Monday, November 21, 2011

DESCENT INTO DEATH

The only way I know to get any grasp of this picture is by reading George MacDonald's Lillith which you can do online at this site. MacDonald takes one into a cavern where the dead sleep until they are healed and awake to the reality Blake calls Eternity. Like Blake, MacDonald was interested in revealing the world which is real and spiritual to those who perceive only the false and material. Both men created myths which reveal truth which cannot be contained in the forms of logic and rationality.

Descent into Death
British Museum



In the image which appears as the frontispiece of Jerusalem is shown Los entering a door leading down into a dark space which he must explore to restore Albion to wholeness. The present image could be an elaboration on Blake's image for Robert Blair's The Grave which is named The Soul exploring the recesses of the Grave.

Notice that Blake portrays the individual in multiple statuses simultaneously. The individual in a natural body is exploring or observing; as spiritual body or soul, the individual also illumines and guides; the individuals who has entered death are in repose within the various caverns.

The shifting meanings of death, the grave, sleep, awakening and annihilation are seen in this passage from Milton. The image of descending into the recesses of the grave, and poetry from Milton complement one another and shed light for understanding both.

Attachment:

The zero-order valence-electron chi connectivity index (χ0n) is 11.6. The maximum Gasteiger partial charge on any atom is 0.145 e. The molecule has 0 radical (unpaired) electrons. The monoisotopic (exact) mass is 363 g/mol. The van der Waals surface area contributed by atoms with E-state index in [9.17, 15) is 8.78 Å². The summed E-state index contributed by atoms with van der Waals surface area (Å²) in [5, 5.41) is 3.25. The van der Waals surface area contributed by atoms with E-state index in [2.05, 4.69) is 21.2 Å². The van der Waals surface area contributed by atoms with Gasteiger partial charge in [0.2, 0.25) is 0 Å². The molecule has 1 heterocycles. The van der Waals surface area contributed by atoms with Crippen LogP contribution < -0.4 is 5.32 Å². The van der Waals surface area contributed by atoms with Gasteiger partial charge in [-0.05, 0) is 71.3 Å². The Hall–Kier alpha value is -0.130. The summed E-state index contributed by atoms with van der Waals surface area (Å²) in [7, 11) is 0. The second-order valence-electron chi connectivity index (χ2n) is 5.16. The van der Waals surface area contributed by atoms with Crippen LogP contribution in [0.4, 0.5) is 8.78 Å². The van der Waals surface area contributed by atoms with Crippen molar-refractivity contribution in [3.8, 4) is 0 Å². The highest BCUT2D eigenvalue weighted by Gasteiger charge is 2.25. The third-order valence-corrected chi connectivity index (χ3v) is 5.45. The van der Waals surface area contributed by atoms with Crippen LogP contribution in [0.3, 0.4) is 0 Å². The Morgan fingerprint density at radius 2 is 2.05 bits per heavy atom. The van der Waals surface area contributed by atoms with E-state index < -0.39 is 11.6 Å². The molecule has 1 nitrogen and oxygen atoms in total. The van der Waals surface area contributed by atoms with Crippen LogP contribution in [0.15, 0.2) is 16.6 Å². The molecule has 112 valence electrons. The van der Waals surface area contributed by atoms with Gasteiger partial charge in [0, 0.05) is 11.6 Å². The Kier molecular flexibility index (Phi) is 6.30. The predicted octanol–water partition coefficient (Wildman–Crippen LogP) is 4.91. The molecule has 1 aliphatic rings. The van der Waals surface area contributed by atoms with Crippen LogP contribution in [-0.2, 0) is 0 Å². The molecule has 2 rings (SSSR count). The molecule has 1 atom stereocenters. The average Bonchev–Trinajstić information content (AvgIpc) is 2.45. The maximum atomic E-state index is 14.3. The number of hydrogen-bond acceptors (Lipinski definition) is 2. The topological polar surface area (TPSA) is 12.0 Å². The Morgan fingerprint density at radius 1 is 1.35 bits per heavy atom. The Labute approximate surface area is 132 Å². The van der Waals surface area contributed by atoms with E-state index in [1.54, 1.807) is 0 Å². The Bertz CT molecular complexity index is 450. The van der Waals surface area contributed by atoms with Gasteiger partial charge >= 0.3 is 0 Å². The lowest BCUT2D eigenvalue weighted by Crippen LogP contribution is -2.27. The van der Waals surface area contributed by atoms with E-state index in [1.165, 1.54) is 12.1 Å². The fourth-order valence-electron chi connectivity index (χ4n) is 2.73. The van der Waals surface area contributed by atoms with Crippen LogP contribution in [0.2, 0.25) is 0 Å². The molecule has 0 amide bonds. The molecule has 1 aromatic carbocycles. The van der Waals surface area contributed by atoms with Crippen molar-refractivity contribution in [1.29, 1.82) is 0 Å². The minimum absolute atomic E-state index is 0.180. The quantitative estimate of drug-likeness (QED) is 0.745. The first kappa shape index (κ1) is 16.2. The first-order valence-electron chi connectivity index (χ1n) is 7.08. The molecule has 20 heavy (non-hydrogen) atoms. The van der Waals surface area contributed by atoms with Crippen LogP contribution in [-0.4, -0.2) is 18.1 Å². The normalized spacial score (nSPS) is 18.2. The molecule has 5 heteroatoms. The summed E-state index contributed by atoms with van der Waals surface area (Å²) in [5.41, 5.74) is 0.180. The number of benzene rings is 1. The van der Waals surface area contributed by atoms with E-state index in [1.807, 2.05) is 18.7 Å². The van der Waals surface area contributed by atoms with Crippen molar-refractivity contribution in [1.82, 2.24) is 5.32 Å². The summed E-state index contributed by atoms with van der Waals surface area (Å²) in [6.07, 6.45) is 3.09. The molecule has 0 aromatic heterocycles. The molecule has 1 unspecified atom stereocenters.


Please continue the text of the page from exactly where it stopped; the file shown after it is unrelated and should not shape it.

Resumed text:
Milton
, Plate 14 [15], (E 108)
"Then Milton rose up from the heavens of Albion ardorous!
The whole Assembly wept prophetic, seeing in Miltons face
And in his lineaments divine the shades of Death & Ulro
He took off the robe of the promise, & ungirded himself from the
oath of God

And Milton said, I go to Eternal Death! The Nations still
Follow after the detestable Gods of Priam; in pomp
Of warlike selfhood, contradicting and blaspheming.
When will the Resurrection come; to deliver the sleeping body
From corruptibility: O when Lord Jesus wilt thou come?
Tarry no longer; for my soul lies at the gates of death.
I will arise and look forth for the morning of the grave.
I will go down to the sepulcher to see if morning breaks!
I will go down to self annihilation and eternal death,
Lest the Last Judgment come & find me unannihilate
And I be siez'd & giv'n into the hands of my own Selfhood
The Lamb of God is seen thro' mists & shadows, hov'ring
Over the sepulchers in clouds of Jehovah & winds of Elohim
A disk of blood, distant; & heav'ns & earth's roll dark between
What do I here before the Judgment? without my Emanation?
With the daughters of memory, & not with the daughters of
inspiration[?]
I in my Selfhood am that Satan: I am that Evil One!
He is my Spectre! in my obedience to loose him from my Hells
To claim the Hells, my Furnaces, I go to Eternal Death."

Another post.

1 comment:

Larry said...

This is tremendous, Ellie. The juxtaposition of Blake and MacDonald has always been big for me. We were led to both artists. A blog on MacDonald would be apropos; Mac had an interesting life:
a sort of Presbyterian pastor, he was sort of frozen out by his congregation: too liberal, he believed in universal salvation; no hell! my! my!

To feed his family he resorted to pot boilers (about 20 of them are in the market now and very interesting).

Mac's son, Malcolm MacDonald published a book entitled The Sanity of William Blake, etc. etc.